Whether it's a jump-out-of-the-plane moment, or a get-the-toddler-out-of-the-car-seat moment, you will face it with bravery.

Remember, being brave isn't the absence of fear, it's being afraid and doing it anyway.

Being brave is taking a pregnancy test—and seeing that it's positive. Or seeing that it's negative, again.

Being brave is waiting for the adoption agency to call you and tell you that she's here.

Being brave is watching your body change in a hundred ways, and lovingly rubbing your belly as it does.

Being brave is giving your body over to the process of bringing your baby into the world—yes, even if you cry, or complain, or cry and complain. You're still brave. Promise.

Being brave is bringing that baby home for the first time. Oh, so much bravery needed for that one.

Being brave is giving that first bath, going to that first pediatrician visit, spending that first full day at home, alone, with the baby,

Being brave is your first day back at work—or making the phone call to tell them you won't actually be coming back at all.

Being brave is ignoring all the noise around you, and parenting your child the way you know is best for your family.

Being brave is letting go of her hands when she takes her first steps.

Being brave is sitting next to her and smiling when you're in the emergency room for croup—and then sobbing when you get home.

Being brave is bringing her to her first day of school—and going home without her.

Being brave is saying "yes" to her first sleepover and "no" to her first car.

Being brave is hugging her the first time her heart breaks, when your heart might possibly hurt even more than hers does.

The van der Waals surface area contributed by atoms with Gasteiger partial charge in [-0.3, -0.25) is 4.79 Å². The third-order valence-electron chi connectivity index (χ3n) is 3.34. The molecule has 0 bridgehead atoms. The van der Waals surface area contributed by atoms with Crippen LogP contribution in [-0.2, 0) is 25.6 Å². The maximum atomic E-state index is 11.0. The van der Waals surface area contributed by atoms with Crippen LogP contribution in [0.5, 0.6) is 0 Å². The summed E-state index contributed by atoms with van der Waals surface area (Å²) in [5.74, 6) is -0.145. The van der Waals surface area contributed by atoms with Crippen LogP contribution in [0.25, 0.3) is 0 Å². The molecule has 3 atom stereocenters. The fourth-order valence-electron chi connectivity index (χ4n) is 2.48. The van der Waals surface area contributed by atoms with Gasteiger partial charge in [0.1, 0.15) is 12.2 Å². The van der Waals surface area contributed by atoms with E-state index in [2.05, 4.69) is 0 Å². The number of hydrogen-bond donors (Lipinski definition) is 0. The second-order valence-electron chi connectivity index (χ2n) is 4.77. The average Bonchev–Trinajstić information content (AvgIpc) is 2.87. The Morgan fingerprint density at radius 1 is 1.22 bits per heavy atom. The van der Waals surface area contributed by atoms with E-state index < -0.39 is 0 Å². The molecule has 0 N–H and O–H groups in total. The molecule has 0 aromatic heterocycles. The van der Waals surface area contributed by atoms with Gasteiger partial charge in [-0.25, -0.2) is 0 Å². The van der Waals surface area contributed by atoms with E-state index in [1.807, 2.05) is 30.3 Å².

Being brave is listening quietly when she tells you she plans to "travel the world."

Being brave is bringing her to her first day of college—and going home without her.

Being brave is watching her commit her life to another person, who is not you.

Being brave is watching her become a mother.

And one day, sweet, brave mama, you'll look back and realize that you just jumped out of an airplane—you raised a child.

All of the things that seemed terrifyingly impossible—you just…do them. One at a time. You will wake up every day a little bit braver than the day before. And before you know it, you can look back on any aspect of motherhood and realize that little by little, you just increased your flying altitude.

Things that was seemed daunting are handled with ease. Ideas that once seemed impossible have become your reality one thousand times over.

So yes, motherhood is incredibly scary. But you are incredibly brave.

One... two... jump!

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Here at Motherly, we're all in on pregnant mamas. We love all things pregnancy science: from how a woman's body absorbs her baby's cells, and the effect of breastfeeding on postpartum weight loss. We fawn over the latest + greatest in baby names. And we adore a good celeb baby bump picture.

So we're thrilled for Meghan Markle and Prince Harry, royal newlyweds expecting their first child together in the Spring of 2019.

And recently, when the Duchess presented a British Fashion Award to the designer behind her wedding dress (Givenchy designer Clare Waight Keller) we were not thrilled when headlines suggested Markle "showing off" her bump by cradling it during the awards show.

Here's the deal: When media outlets make note of a pregnant woman whose bump is visible, they often report that the woman is out "flaunting" her belly.

PSA: Pregnant women do not "flaunt" their bodies.

They aren't "showing off their baby bumps."

They're not "taking their bellies out for a day on the town."

They're simply women who are pregnant, going about their daily lives.

This might seem like a small point, quibbling about particular words about pregnancy.

But in reality, acting like pregnant women are "flaunting" their bellies reflects a society that sees pregnancy as a sideshow, rather than a natural part of womanhood. It makes pregnant women feel like weirdos, rather than integral bearers of the future of humanity. It tells women, yet again, that their changing bodies are up for public critique. And it implies to women that the natural changes in their bodies are strange, rather than a normal evolution in life.

So yes, Meghan's baby bump is visible. How exciting for her!

She's not 'flaunting it,' proud mama-to-be though she is.

Meghan Markle is simply rocking her life as a modern woman (and royal), and pregnancy looks amazing on her.

[A version of this story was originally published October 24, 2018]